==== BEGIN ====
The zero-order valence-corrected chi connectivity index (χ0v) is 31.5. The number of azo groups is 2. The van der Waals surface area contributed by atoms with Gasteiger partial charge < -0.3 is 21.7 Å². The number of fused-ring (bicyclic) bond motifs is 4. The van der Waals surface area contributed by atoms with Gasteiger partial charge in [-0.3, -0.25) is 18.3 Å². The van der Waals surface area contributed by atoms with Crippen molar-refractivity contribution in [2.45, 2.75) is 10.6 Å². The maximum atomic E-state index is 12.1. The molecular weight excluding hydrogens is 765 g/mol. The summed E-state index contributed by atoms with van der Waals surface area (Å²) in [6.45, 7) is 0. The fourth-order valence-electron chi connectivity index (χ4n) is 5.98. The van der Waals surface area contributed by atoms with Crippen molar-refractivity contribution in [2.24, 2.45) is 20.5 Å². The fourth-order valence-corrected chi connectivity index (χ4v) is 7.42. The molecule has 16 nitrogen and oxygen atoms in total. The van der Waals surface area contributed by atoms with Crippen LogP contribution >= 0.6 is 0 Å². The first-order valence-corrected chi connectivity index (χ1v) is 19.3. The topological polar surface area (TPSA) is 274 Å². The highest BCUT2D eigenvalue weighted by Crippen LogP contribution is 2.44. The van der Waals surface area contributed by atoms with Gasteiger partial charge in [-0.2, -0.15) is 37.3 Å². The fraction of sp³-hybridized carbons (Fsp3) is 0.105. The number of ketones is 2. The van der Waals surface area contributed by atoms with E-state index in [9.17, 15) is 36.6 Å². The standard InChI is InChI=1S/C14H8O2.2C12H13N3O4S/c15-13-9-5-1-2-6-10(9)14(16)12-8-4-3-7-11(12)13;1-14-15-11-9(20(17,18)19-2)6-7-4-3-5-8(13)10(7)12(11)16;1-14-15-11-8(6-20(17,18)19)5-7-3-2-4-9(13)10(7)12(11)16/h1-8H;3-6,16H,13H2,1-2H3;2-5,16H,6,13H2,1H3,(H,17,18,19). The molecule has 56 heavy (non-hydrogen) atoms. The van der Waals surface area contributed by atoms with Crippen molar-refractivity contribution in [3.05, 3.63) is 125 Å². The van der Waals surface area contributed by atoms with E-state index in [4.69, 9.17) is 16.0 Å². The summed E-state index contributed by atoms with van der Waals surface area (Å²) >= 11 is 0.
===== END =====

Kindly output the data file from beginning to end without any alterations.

The zero-order valence-corrected chi connectivity index (χ0v) is 31.5. The number of azo groups is 2. The van der Waals surface area contributed by atoms with Gasteiger partial charge < -0.3 is 21.7 Å². The number of fused-ring (bicyclic) bond motifs is 4. The van der Waals surface area contributed by atoms with Gasteiger partial charge in [-0.3, -0.25) is 18.3 Å². The van der Waals surface area contributed by atoms with Crippen molar-refractivity contribution in [2.45, 2.75) is 10.6 Å². The maximum atomic E-state index is 12.1. The molecular weight excluding hydrogens is 765 g/mol. The summed E-state index contributed by atoms with van der Waals surface area (Å²) in [6.45, 7) is 0. The fourth-order valence-electron chi connectivity index (χ4n) is 5.98. The van der Waals surface area contributed by atoms with Crippen molar-refractivity contribution in [2.24, 2.45) is 20.5 Å². The fourth-order valence-corrected chi connectivity index (χ4v) is 7.42. The molecule has 16 nitrogen and oxygen atoms in total. The van der Waals surface area contributed by atoms with Crippen LogP contribution >= 0.6 is 0 Å². The first-order valence-corrected chi connectivity index (χ1v) is 19.3. The topological polar surface area (TPSA) is 274 Å². The highest BCUT2D eigenvalue weighted by Crippen LogP contribution is 2.44. The van der Waals surface area contributed by atoms with Gasteiger partial charge in [-0.2, -0.15) is 37.3 Å². The fraction of sp³-hybridized carbons (Fsp3) is 0.105. The number of ketones is 2. The van der Waals surface area contributed by atoms with E-state index in [9.17, 15) is 36.6 Å². The standard InChI is InChI=1S/C14H8O2.2C12H13N3O4S/c15-13-9-5-1-2-6-10(9)14(16)12-8-4-3-7-11(12)13;1-14-15-11-9(20(17,18)19-2)6-7-4-3-5-8(13)10(7)12(11)16;1-14-15-11-8(6-20(17,18)19)5-7-3-2-4-9(13)10(7)12(11)16/h1-8H;3-6,16H,13H2,1-2H3;2-5,16H,6,13H2,1H3,(H,17,18,19). The molecule has 56 heavy (non-hydrogen) atoms. The van der Waals surface area contributed by atoms with Crippen molar-refractivity contribution in [3.05, 3.63) is 125 Å². The van der Waals surface area contributed by atoms with E-state index in [4.69, 9.17) is 16.0 Å². The summed E-state index contributed by atoms with van der Waals surface area (Å²) >= 11 is 0.